Finding the Profit in Fairness

CH Loch, Fabian Sting, A Huchzermeier, C Decker

Research output: Contribution to journalArticleAcademicpeer-review

5 Citations (Scopus)

Abstract

Fairness in financial services is a hotbutton issue the world over. More and more voters, not just in the U.S., are convinced that the financial system benefits its institutions more than the consumers they serve. Even the microfinance industry - long a poster child for benevolent capitalism - has been called into question. As a result, bankers and other finance professionals in the U.S. and Western Europe are bracing themselves for waves of regulation, and the financial institutions of emerging markets like China and Brazil are likely to remain heavily regulated and insulated from competition for the foreseeable future. Underlying the strong appetite for regulation are the assumptions that it’s impossible for a bank to make money by being fair to its consumers and that fairness can be achieved only through legal and policy tools. These assumptions are false. Banking can be both fair and profitable - in fact, fairness can be a source of competitive advantage.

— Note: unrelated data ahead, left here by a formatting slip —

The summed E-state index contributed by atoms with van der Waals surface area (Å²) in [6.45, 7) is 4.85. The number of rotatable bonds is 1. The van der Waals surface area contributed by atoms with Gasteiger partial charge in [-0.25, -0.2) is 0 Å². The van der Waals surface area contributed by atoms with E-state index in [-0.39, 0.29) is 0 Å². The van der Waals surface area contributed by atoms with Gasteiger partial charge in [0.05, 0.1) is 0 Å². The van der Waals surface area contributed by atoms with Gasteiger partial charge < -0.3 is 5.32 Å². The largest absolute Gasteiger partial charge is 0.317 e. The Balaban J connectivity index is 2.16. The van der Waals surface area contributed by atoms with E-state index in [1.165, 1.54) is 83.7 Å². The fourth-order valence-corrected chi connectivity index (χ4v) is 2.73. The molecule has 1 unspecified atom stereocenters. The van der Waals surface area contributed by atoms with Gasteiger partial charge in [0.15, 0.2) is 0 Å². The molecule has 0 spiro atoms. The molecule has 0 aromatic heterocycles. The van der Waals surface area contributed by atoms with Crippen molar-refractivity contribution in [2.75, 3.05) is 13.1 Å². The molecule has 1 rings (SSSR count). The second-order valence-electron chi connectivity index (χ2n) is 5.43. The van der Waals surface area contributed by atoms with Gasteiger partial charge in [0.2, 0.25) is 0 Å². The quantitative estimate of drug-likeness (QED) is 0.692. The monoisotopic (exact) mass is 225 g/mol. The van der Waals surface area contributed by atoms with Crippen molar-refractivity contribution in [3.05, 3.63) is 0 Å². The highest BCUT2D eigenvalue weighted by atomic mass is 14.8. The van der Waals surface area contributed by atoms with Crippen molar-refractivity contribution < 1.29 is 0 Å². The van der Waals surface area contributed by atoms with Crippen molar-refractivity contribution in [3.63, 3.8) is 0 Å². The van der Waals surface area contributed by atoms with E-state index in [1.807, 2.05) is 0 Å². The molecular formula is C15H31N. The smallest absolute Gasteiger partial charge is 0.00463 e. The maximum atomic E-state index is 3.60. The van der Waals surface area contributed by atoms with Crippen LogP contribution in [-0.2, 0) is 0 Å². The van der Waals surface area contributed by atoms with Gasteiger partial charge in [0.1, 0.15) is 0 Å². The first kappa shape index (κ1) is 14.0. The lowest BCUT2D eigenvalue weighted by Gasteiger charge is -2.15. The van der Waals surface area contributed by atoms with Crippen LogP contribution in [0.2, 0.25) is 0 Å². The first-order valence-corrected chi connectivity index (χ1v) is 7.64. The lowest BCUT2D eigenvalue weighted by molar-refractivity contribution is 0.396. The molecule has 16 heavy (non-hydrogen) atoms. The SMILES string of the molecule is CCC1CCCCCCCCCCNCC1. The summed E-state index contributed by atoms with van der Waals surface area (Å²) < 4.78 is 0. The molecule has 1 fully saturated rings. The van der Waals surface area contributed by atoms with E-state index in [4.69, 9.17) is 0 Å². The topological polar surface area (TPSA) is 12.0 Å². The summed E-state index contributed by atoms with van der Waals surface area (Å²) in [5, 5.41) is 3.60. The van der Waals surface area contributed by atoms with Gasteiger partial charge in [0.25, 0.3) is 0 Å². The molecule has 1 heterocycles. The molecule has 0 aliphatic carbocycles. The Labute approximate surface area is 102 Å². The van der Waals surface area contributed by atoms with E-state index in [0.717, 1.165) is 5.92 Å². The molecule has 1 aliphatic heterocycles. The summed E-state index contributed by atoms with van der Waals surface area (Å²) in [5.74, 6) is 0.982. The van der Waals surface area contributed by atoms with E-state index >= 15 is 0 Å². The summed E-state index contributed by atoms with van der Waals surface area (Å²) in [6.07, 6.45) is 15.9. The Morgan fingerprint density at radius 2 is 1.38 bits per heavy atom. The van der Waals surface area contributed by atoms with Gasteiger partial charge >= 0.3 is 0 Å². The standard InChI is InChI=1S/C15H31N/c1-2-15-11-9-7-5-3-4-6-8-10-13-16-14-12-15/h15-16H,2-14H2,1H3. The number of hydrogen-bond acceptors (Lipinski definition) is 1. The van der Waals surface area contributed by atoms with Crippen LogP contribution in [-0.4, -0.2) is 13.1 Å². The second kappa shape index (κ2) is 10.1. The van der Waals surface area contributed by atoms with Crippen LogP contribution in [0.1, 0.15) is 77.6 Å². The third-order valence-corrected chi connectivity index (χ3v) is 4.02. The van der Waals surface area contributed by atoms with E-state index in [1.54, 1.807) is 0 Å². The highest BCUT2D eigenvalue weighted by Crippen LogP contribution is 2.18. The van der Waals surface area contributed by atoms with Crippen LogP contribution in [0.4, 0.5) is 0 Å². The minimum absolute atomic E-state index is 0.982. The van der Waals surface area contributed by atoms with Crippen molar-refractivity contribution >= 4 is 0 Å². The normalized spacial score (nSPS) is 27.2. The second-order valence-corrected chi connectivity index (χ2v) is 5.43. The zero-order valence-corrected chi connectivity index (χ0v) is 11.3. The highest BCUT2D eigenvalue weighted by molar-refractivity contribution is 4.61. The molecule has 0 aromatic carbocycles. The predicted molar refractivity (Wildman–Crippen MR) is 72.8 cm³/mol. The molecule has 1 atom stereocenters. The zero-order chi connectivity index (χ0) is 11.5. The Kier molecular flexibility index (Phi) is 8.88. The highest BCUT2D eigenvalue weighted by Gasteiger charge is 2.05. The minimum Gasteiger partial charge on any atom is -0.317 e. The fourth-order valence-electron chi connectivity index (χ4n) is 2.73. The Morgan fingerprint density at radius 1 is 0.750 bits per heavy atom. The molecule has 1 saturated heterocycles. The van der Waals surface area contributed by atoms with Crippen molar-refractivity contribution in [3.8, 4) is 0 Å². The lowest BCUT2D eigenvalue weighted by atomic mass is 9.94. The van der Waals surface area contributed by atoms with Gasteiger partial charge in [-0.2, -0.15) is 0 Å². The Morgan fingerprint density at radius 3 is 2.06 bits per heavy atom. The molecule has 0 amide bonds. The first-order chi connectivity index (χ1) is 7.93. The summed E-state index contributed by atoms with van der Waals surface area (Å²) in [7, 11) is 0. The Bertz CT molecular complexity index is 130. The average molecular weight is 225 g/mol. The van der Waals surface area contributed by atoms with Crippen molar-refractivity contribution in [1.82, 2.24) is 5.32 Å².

Original languageEnglish
Pages (from-to)111-115
Number of pages5
JournalHarvard Business Review
Volume90
Issue number10
Publication statusPublished - 2012

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